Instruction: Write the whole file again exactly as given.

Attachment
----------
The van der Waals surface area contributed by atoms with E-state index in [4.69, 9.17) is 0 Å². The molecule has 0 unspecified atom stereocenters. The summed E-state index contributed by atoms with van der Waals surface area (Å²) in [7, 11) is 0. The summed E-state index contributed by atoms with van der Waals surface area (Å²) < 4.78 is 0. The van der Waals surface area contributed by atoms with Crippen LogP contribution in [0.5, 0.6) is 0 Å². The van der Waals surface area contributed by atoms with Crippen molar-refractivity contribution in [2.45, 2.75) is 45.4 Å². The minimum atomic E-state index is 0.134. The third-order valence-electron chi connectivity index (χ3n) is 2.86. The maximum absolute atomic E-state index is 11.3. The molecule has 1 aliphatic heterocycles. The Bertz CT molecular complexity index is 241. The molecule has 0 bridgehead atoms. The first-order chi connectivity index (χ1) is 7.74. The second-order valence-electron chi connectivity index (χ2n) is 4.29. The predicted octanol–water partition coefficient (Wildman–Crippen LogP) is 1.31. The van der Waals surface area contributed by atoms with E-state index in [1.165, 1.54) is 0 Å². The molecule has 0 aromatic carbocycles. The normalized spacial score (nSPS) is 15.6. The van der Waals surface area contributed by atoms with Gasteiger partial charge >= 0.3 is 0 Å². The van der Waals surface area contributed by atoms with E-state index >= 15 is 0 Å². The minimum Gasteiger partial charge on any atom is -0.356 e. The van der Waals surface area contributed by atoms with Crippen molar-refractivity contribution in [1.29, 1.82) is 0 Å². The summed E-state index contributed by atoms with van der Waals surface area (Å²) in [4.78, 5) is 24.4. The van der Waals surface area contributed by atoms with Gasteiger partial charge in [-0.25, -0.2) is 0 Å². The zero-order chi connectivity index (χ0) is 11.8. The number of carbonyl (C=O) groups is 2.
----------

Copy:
The van der Waals surface area contributed by atoms with E-state index in [4.69, 9.17) is 0 Å². The molecule has 0 unspecified atom stereocenters. The summed E-state index contributed by atoms with van der Waals surface area (Å²) in [7, 11) is 0. The summed E-state index contributed by atoms with van der Waals surface area (Å²) < 4.78 is 0. The van der Waals surface area contributed by atoms with Crippen LogP contribution in [0.5, 0.6) is 0 Å². The van der Waals surface area contributed by atoms with Crippen molar-refractivity contribution in [2.45, 2.75) is 45.4 Å². The minimum atomic E-state index is 0.134. The third-order valence-electron chi connectivity index (χ3n) is 2.86. The maximum absolute atomic E-state index is 11.3. The molecule has 1 aliphatic heterocycles. The Bertz CT molecular complexity index is 241. The molecule has 0 bridgehead atoms. The first-order chi connectivity index (χ1) is 7.74. The second-order valence-electron chi connectivity index (χ2n) is 4.29. The predicted octanol–water partition coefficient (Wildman–Crippen LogP) is 1.31. The van der Waals surface area contributed by atoms with E-state index in [1.165, 1.54) is 0 Å². The molecule has 0 aromatic carbocycles. The normalized spacial score (nSPS) is 15.6. The van der Waals surface area contributed by atoms with Gasteiger partial charge >= 0.3 is 0 Å². The van der Waals surface area contributed by atoms with E-state index >= 15 is 0 Å². The minimum Gasteiger partial charge on any atom is -0.356 e. The van der Waals surface area contributed by atoms with Crippen molar-refractivity contribution in [1.29, 1.82) is 0 Å². The summed E-state index contributed by atoms with van der Waals surface area (Å²) in [4.78, 5) is 24.4. The van der Waals surface area contributed by atoms with Gasteiger partial charge in [-0.25, -0.2) is 0 Å². The zero-order chi connectivity index (χ0) is 11.8. The number of carbonyl (C=O) groups is 2.